BRIEFING: How the TPP Would Fuel Displacement and Fail Migrant Workers


October 25th from 2:00pm-3:00pm

121 Cannon House Office Building

[ AFL-CIO| October 10, 2016]

International trade and migration are fundamental and interrelated components of globalization that have the potential to improve the lives of working families. For far too long, however, trade and immigration policies have prioritized corporate interests over good jobs and worker rights.

Since the implementation of the NAFTA in 1994, corporate-driven free trade agreements have undermined workers’ bargaining power, disrupted rural economies, and displaced whole communities in developing countries. Millions of workers have been driven from their homes and families, often undertaking difficult journeys in search of work abroad, where their status is precarious and they are likely to face abuse, exploitation and discrimination.

Now politicians and corporations seek to repeat the failed policies of the past by implementing the TPP, a massive trade deal between the United States and 11 other Pacific Rim nations. The TPP would repeat and expand economic rules that destabilize communities, perpetuate low wages and undermine labor rights—all of which are factors driving forced migration.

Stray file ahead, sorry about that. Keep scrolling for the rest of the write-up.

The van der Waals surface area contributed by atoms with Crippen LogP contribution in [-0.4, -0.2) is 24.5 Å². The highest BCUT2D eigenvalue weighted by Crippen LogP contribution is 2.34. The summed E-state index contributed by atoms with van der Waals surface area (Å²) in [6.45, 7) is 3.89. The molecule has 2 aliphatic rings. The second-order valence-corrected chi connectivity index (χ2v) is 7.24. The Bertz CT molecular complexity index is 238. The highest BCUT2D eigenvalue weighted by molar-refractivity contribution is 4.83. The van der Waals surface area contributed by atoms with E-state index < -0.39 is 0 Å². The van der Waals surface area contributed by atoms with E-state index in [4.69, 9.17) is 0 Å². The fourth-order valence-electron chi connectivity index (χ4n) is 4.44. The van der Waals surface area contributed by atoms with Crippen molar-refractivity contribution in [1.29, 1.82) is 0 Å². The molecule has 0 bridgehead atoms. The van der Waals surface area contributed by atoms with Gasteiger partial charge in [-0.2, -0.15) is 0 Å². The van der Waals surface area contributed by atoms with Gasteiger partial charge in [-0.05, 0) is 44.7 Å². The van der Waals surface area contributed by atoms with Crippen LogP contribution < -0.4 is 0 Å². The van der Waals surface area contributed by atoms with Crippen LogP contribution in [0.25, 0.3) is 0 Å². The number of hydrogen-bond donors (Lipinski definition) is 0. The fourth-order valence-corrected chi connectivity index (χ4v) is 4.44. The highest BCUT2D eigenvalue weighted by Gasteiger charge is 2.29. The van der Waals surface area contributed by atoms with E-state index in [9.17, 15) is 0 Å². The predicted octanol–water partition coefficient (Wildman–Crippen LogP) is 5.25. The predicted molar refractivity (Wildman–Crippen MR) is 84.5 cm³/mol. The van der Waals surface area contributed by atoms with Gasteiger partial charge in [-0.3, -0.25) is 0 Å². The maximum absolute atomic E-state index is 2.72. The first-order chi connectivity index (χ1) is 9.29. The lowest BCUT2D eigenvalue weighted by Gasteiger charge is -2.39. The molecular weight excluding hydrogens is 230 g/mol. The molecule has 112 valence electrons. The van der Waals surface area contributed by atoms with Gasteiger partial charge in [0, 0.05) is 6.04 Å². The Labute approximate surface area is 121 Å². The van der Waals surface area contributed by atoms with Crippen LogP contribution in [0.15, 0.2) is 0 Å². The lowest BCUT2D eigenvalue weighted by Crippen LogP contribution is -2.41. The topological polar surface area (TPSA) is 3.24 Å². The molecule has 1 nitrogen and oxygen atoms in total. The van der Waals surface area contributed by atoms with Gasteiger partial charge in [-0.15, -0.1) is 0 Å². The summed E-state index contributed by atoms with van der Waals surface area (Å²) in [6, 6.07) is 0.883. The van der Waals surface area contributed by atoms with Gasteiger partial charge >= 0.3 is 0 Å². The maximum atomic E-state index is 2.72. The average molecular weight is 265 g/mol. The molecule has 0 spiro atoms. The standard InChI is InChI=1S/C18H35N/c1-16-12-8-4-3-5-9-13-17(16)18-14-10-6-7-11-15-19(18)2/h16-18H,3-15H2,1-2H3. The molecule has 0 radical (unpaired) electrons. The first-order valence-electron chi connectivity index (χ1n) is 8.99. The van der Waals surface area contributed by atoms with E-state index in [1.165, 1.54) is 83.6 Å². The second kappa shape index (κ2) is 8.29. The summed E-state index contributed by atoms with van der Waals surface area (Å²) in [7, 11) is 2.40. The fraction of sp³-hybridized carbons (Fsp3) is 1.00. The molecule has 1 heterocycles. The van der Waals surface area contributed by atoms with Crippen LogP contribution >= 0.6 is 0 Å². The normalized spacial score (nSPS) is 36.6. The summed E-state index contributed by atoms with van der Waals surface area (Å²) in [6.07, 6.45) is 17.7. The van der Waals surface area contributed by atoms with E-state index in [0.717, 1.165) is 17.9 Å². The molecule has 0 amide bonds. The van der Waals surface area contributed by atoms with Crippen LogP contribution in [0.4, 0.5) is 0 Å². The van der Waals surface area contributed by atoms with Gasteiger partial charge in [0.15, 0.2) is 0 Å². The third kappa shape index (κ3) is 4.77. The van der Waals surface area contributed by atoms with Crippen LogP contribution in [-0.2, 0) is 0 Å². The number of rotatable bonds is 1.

The TPP broadly fails migrant workers in three ways: (1) It would displace working people and contribute to forced migration; (2) Its labor provisions would not adequately address ongoing violations of migrants’ human and labor rights; and (3) It would further empower corporate and investor interests potentially undermining efforts to win immigration reform and strong labor laws. Although the TPP puts all the downside risk on the most vulnerable, saving its strongest protections for global corporations, it doesn’t have to be this way.  Different trade rules could promote commerce while advancing the working poor and building shared prosperity. 

This briefing will feature testimony from community and labor leaders, and immigration and trade policy experts. Members of Congress, congressional staff, the interested public and media are invited to attend this important briefing.  For any questions, please contact Charlie Fanning at

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